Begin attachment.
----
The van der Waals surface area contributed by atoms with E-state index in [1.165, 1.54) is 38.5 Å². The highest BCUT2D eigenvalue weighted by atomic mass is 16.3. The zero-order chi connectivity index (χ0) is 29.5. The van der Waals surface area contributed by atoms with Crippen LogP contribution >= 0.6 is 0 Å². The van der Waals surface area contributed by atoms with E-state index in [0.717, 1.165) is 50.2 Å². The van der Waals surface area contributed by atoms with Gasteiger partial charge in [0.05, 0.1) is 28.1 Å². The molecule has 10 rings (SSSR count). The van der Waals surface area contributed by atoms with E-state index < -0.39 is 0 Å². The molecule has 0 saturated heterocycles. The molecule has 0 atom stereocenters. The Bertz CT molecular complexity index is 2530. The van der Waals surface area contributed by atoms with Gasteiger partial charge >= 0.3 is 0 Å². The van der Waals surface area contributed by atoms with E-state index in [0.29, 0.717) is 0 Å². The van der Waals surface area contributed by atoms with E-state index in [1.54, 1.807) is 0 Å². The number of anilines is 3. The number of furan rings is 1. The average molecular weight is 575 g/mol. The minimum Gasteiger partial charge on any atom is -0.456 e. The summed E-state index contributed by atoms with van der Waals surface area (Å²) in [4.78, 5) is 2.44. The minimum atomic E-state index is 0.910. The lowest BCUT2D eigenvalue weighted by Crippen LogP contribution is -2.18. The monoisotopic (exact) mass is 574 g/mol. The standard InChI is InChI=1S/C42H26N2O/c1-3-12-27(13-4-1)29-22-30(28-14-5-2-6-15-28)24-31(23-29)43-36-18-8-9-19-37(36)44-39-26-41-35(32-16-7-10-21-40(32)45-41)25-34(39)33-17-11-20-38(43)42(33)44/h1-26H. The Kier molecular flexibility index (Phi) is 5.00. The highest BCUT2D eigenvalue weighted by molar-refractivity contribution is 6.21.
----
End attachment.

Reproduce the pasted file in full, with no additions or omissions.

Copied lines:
The van der Waals surface area contributed by atoms with E-state index in [1.165, 1.54) is 38.5 Å². The highest BCUT2D eigenvalue weighted by atomic mass is 16.3. The zero-order chi connectivity index (χ0) is 29.5. The van der Waals surface area contributed by atoms with Crippen LogP contribution >= 0.6 is 0 Å². The van der Waals surface area contributed by atoms with E-state index in [0.717, 1.165) is 50.2 Å². The van der Waals surface area contributed by atoms with Gasteiger partial charge in [0.05, 0.1) is 28.1 Å². The molecule has 10 rings (SSSR count). The van der Waals surface area contributed by atoms with E-state index < -0.39 is 0 Å². The molecule has 0 saturated heterocycles. The molecule has 0 atom stereocenters. The Bertz CT molecular complexity index is 2530. The van der Waals surface area contributed by atoms with Gasteiger partial charge >= 0.3 is 0 Å². The van der Waals surface area contributed by atoms with E-state index in [0.29, 0.717) is 0 Å². The van der Waals surface area contributed by atoms with E-state index in [1.54, 1.807) is 0 Å². The number of anilines is 3. The number of furan rings is 1. The average molecular weight is 575 g/mol. The minimum Gasteiger partial charge on any atom is -0.456 e. The summed E-state index contributed by atoms with van der Waals surface area (Å²) in [4.78, 5) is 2.44. The minimum atomic E-state index is 0.910. The lowest BCUT2D eigenvalue weighted by Crippen LogP contribution is -2.18. The monoisotopic (exact) mass is 574 g/mol. The standard InChI is InChI=1S/C42H26N2O/c1-3-12-27(13-4-1)29-22-30(28-14-5-2-6-15-28)24-31(23-29)43-36-18-8-9-19-37(36)44-39-26-41-35(32-16-7-10-21-40(32)45-41)25-34(39)33-17-11-20-38(43)42(33)44/h1-26H. The Kier molecular flexibility index (Phi) is 5.00. The highest BCUT2D eigenvalue weighted by molar-refractivity contribution is 6.21.